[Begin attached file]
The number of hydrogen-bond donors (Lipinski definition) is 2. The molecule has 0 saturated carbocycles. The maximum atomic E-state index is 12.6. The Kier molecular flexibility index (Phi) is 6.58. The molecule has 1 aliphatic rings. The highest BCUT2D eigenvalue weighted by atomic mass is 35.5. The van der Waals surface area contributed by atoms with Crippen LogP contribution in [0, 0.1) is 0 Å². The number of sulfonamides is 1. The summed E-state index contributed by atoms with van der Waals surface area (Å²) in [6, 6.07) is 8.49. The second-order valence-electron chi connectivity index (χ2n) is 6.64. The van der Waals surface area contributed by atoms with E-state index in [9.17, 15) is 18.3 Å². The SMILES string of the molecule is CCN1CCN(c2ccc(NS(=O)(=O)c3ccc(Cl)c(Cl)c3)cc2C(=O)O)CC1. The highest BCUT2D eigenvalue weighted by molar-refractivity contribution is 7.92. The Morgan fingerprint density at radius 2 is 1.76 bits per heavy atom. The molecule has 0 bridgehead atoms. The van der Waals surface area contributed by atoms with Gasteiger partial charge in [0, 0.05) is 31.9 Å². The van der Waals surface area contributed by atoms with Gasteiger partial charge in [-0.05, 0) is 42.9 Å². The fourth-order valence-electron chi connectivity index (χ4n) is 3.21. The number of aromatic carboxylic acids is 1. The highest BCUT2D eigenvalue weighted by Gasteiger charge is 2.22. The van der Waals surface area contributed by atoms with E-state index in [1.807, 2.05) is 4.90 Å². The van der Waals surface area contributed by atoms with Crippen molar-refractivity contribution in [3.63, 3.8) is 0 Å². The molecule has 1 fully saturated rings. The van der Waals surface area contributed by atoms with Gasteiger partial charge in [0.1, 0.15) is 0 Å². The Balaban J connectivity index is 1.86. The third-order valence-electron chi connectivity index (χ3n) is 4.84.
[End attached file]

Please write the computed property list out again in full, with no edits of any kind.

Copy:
The number of hydrogen-bond donors (Lipinski definition) is 2. The molecule has 0 saturated carbocycles. The maximum atomic E-state index is 12.6. The Kier molecular flexibility index (Phi) is 6.58. The molecule has 1 aliphatic rings. The highest BCUT2D eigenvalue weighted by atomic mass is 35.5. The van der Waals surface area contributed by atoms with Crippen LogP contribution in [0, 0.1) is 0 Å². The number of sulfonamides is 1. The summed E-state index contributed by atoms with van der Waals surface area (Å²) in [6, 6.07) is 8.49. The second-order valence-electron chi connectivity index (χ2n) is 6.64. The van der Waals surface area contributed by atoms with E-state index in [9.17, 15) is 18.3 Å². The SMILES string of the molecule is CCN1CCN(c2ccc(NS(=O)(=O)c3ccc(Cl)c(Cl)c3)cc2C(=O)O)CC1. The highest BCUT2D eigenvalue weighted by molar-refractivity contribution is 7.92. The Morgan fingerprint density at radius 2 is 1.76 bits per heavy atom. The molecule has 0 bridgehead atoms. The van der Waals surface area contributed by atoms with Gasteiger partial charge in [0, 0.05) is 31.9 Å². The van der Waals surface area contributed by atoms with Gasteiger partial charge in [-0.05, 0) is 42.9 Å². The fourth-order valence-electron chi connectivity index (χ4n) is 3.21. The number of aromatic carboxylic acids is 1. The highest BCUT2D eigenvalue weighted by Gasteiger charge is 2.22. The van der Waals surface area contributed by atoms with E-state index in [1.807, 2.05) is 4.90 Å². The van der Waals surface area contributed by atoms with Crippen molar-refractivity contribution in [3.63, 3.8) is 0 Å². The molecule has 1 fully saturated rings. The van der Waals surface area contributed by atoms with Gasteiger partial charge in [0.1, 0.15) is 0 Å². The Balaban J connectivity index is 1.86. The third-order valence-electron chi connectivity index (χ3n) is 4.84.